GADSDEN, Ala. — Five seconds before the polls closed, the crowd at Back Forty Brewing gathered around the TV and counted down.
“Five, four, three, two, one,” they shouted. When the “key race alert” flashed — “too early to call” — some of the five-dozen Democrats in the brewery let themselves cheer. Roy Moore, who had become Gadsden’s most famous former citizen, was locked in a close contest with their preferred candidate.
“I’m just so excited,” said Ann Green, the chairman of Etowah County’s Democratic Party. “But I’ve always been an optimistic person, and Roy Moore’s always been a bad candidate for Alabama.”
Alabama Democrats, pushed into irrelevance during Barack Obama’s presidency, spent 11 dizzying weeks in the national spotlight. Gadsden, one of the cities jokingly referred to as a “blue dot in a red sea,” had been bathed in a particularly harsh light — it was here, in the early 1980s, that Moore allegedly made unwanted advances on young girls.
On Tuesday night, as Democratic nominee Doug Jones marched toward a historic upset over Moore, Etowah County’s beleaguered Democrats watched in disbelief. They gritted their teeth as election results rolled in. For much of the night, as the raw vote showed Moore, the Republican nominee, leading Jones, they discussed the Senate race as a galvanizing learning experience.
“I really think it’s given us an opportunity to build the Democratic Party,” said Kyle Pearce, a candidate for state representative from Gadsden. “Doug Jones was able to build a field operation throughout Alabama.
There are people who have never knocked on doors before who have been through a campaign now. That was a gift that I frankly did not expect at the start of the year.”
Alabama, one of the country’s most socially conservative states, had never struck national Democrats as the place for an upset. Democrats in Etowah had watched the party’s major figures avoid Alabama; Obama appeared in the race with an Election Day robo-call, saying nothing about Jones’s fight against Moore until then.
“I think Barack Obama hurt the Democratic Party all over the South,” said Maitland Adams, 75, the former chair of the party in Etowah. He’d had the unwelcome task of electing Democrats during the height of the Obama backlash, and until Jones climbed into the lead Tuesday night, he was full of worry.
“The abortion issue hurt us,” Adams said. “People simply don’t understand the position of the Democratic Party on abortion.”
Other Democrats began talking about why they’d come off the sidelines to become activists. Carl Peterson, 36, said he had never canvassed for any candidate until Jones secured the Democratic nomination, and Moore became the Republican nominee.
“I wanted this to be a huge step forward for my state,” Peterson said. “We’re living in a time when every vote feels like it matters, more than it did before.”
Peterson was nervous. Two hours after the polls had closed, things started looking up. Bill Browning, 70, stared intently at one of the brewery’s TVs, as Moore’s lead kept falling.
“One point! One point!” he shouted late into the evening, as a surge of ballots from Dallas County — a buckle of Alabama’s “black belt” — tightened the vote count.
Browning had marched in the 1965 Selma to Montgomery campaign for voting rights. After that, he decamped for New York. He’d returned in August, and begun exploring a campaign for the area’s deep red Republican seat in Congress.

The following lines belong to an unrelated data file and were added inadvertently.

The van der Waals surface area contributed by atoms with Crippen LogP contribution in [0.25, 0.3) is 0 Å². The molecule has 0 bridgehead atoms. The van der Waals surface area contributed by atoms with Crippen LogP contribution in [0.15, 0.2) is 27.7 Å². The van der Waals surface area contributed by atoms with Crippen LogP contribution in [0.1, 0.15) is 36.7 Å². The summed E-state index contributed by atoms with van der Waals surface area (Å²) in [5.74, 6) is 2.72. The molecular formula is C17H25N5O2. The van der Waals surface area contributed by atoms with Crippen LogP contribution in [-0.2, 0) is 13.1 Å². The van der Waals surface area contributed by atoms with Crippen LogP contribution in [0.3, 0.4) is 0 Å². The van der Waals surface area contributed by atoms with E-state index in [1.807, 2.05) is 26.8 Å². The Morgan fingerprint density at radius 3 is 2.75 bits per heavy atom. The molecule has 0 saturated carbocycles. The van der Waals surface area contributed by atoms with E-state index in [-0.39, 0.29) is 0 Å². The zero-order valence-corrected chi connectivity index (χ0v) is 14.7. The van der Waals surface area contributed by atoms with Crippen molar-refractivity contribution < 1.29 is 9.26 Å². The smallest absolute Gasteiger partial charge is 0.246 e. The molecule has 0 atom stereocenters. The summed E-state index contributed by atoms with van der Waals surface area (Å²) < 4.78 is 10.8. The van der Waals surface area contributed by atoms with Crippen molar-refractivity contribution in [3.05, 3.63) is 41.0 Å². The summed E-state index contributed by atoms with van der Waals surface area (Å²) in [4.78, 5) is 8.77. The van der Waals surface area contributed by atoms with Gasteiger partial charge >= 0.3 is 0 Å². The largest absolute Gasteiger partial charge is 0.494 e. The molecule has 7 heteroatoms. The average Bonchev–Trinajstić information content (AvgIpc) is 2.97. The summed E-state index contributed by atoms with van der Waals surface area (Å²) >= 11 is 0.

“I told Chuck Schumer, months ago, in a letter, to take this race seriously,” Browning said. “People thought this couldn’t happen, and it’s happening.”
A few hours into the night, as Jones moved closer to victory, Etowah County’s Democrats began to get rowdy. The brewery had two TV screens — one on a tape delay, one live. A rumor rumbled around the bar — something about the Associated Press calling the race — and the crowd gathered around the real-time TV. The cheers began as soon as the CNN broadcast began playing its dramatic election-projection music.
“I’m going to cry!” said Kim Hood, 62, wiping her eyes with one hand and cradling a cocktail with the other. “This is Alabama! We never win anything — anything!”
The call, which made Jones the first Democrat to win a Senate seat in Alabama since 1992, turned the party into an emotional rave. Several women who said they had been personal friends of Moore’s accusers wept and hugged their fellow voters. Anthony Wilson, 62, found his son — brewery co-owner Jason Wilson — and gave him a high-five.
“I could not be more proud of my state,” Anthony Wilson said. “We showed the world what Alabama really is.”
Jason Wilson composed himself, and talked about an Alabama that could show its face to the rest of the country — something he had been worried about had Moore won.
“There’s just a wonderful group of progressive thinkers in Alabama who don’t get their due,” he said. “My joke for years has been, I want to make a T-shirt: Hey, America, Give Us 10 Years. You know — we’re gonna figure it out. Just give us time. We get such a bad rap, and tonight we draw a line and told people what we really stand for.”
The brewery was supposed to close hours earlier, but revelers kept it open long into the night. Jerry Vaughn, 35, settled his tab while admitting that Alabama had dodged a blow to its national reputation.
“You know, I’ve got a 7-year-old son,” said Vaughn. “I get to tell him: We’re staying here. We’re proud of being from Alabama.”